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Trends in incidence of cutaneous malignant melanoma in Canada: 1992-2010 versus 2011-2015

TitleTrends in incidence of cutaneous malignant melanoma in Canada: 1992-2010 versus 2011-2015
Year of Publication2019
AuthorsGhazawi, F. M., Le M., Alghazawi N., Rahme E., Moreau L., Netchiporouk E., Zubarev A., Roshdy O., Glassman S. J., Sasseville D., and Litvinov I. V.
JournalJournal of the American Academy of Dermatology
Pages1157 - 1159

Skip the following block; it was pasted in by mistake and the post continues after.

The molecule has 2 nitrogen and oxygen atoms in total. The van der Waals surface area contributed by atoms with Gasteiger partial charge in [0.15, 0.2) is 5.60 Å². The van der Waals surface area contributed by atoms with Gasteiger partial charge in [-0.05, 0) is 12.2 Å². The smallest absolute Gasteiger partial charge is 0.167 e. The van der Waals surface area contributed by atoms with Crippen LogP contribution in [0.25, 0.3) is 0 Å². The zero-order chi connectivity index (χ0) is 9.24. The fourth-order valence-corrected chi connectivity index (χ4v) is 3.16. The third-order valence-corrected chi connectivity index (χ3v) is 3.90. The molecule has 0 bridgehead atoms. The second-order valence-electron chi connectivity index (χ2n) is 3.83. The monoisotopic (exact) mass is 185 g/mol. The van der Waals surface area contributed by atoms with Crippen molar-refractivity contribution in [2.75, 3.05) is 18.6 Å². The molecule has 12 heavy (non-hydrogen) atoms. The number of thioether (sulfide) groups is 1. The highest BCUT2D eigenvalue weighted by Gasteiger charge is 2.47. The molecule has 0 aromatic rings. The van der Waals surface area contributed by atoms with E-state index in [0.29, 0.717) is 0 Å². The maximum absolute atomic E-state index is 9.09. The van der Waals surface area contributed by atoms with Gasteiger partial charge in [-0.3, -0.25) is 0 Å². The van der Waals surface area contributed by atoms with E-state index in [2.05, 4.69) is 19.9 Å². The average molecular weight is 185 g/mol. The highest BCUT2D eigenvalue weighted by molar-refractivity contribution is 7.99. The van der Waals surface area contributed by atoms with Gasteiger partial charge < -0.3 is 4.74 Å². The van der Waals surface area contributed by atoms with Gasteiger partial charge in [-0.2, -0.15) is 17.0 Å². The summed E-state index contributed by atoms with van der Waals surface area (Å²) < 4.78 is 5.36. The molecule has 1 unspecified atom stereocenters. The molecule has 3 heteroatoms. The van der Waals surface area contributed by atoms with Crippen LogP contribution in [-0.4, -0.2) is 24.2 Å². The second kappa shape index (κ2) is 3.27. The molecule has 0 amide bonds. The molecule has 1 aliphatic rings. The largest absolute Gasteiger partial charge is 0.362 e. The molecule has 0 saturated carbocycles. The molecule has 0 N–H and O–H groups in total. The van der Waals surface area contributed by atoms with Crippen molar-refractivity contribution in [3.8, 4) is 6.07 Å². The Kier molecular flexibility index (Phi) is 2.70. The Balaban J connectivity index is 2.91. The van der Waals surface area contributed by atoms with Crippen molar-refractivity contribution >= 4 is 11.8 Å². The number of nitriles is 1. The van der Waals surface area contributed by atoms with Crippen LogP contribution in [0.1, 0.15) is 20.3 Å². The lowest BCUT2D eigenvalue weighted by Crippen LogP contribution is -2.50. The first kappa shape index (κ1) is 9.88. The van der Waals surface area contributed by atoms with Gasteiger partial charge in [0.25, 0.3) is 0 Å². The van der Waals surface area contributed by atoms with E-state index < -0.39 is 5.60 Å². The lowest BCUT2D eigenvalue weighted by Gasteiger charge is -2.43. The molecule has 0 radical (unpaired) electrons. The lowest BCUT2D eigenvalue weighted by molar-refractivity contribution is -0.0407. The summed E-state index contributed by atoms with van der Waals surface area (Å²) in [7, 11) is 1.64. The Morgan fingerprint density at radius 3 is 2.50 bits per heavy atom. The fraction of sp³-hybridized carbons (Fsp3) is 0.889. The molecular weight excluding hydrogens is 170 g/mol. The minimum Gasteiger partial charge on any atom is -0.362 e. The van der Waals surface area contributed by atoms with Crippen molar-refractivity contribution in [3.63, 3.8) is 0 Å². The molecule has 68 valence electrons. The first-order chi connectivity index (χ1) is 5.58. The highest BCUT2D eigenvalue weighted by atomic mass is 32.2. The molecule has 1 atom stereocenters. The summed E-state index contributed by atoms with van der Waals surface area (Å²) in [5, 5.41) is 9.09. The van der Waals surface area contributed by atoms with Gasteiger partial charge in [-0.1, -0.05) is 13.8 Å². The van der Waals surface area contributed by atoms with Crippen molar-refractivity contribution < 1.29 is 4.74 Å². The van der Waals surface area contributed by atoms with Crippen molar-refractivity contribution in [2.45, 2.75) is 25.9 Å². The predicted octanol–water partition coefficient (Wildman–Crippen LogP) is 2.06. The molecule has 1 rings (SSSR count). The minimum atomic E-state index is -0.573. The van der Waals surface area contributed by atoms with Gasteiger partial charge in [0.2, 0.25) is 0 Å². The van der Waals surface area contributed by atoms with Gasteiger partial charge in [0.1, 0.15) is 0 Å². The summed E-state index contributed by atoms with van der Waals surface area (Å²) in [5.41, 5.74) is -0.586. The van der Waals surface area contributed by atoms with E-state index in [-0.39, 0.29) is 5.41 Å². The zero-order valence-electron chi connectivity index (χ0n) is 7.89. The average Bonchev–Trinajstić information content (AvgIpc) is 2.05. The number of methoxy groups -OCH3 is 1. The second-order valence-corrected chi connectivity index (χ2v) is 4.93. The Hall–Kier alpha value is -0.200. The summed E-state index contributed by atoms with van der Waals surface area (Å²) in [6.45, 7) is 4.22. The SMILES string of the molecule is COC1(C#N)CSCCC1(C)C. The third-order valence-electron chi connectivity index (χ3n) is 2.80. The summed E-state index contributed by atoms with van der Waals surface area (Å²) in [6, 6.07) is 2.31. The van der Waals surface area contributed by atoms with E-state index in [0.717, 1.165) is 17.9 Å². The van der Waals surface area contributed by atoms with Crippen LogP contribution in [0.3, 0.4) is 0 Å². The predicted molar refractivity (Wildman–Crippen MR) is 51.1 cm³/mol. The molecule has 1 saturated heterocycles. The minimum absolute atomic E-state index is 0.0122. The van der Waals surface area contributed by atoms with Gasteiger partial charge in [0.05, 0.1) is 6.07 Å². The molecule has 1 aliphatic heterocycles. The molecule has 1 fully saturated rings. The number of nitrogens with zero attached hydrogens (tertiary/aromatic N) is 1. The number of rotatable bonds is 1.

The incidence of cutaneous malignant melanoma (CMM) worldwide continues to rise. We recently reported a comprehensive, population-based study of CMM in Canada during 1992-2010 and demonstrated a steady increase in its incidence across the Canadian provinces and territories, with a slight male predominance. Geographically, the highest CMM incidence rates were documented in the provinces of Nova Scotia and Prince Edward Island.2 We extended this study and examined data on CMM incidence by using the Canadian Cancer Registry (2015 version) for the years 2011 to 2015 for all Canadian provinces except Quebec by using the International Classification of Diseases for Oncology, Third Edition, codes for all CMM subtypes, in a manner similar to that previously reported; we identified 27,095 patients (Table I). Consistent with the previously reported trends, this malignancy had a higher age-standardized incidence in males (23.2 cases per 100,000 in males per year vs 17.7 in females) . The mean age of diagnosis was 64.9 +/- 14.7 years for males and 60.4 +/- 18.8 years for females (62.8 +/- 16.8 years for both sexes during 2011-2015 versus 58.5 +/- 21.6 during 1992-2010) (Table II). Age range analysis confirmed these findings and showed that 60.3% of patients with CMM in Canada during the period from 2011 to 2015 were age 60 years or older (vs 48.7% in 1992-2010) (Table I), with an overall increased percentage of the Canadian population older than 60 years in 2011-2015 (20.8% vs 17.4% in 1992-2010). This finding suggests that increasing age of the population contributes significantly to the increasing incidence of CMM.

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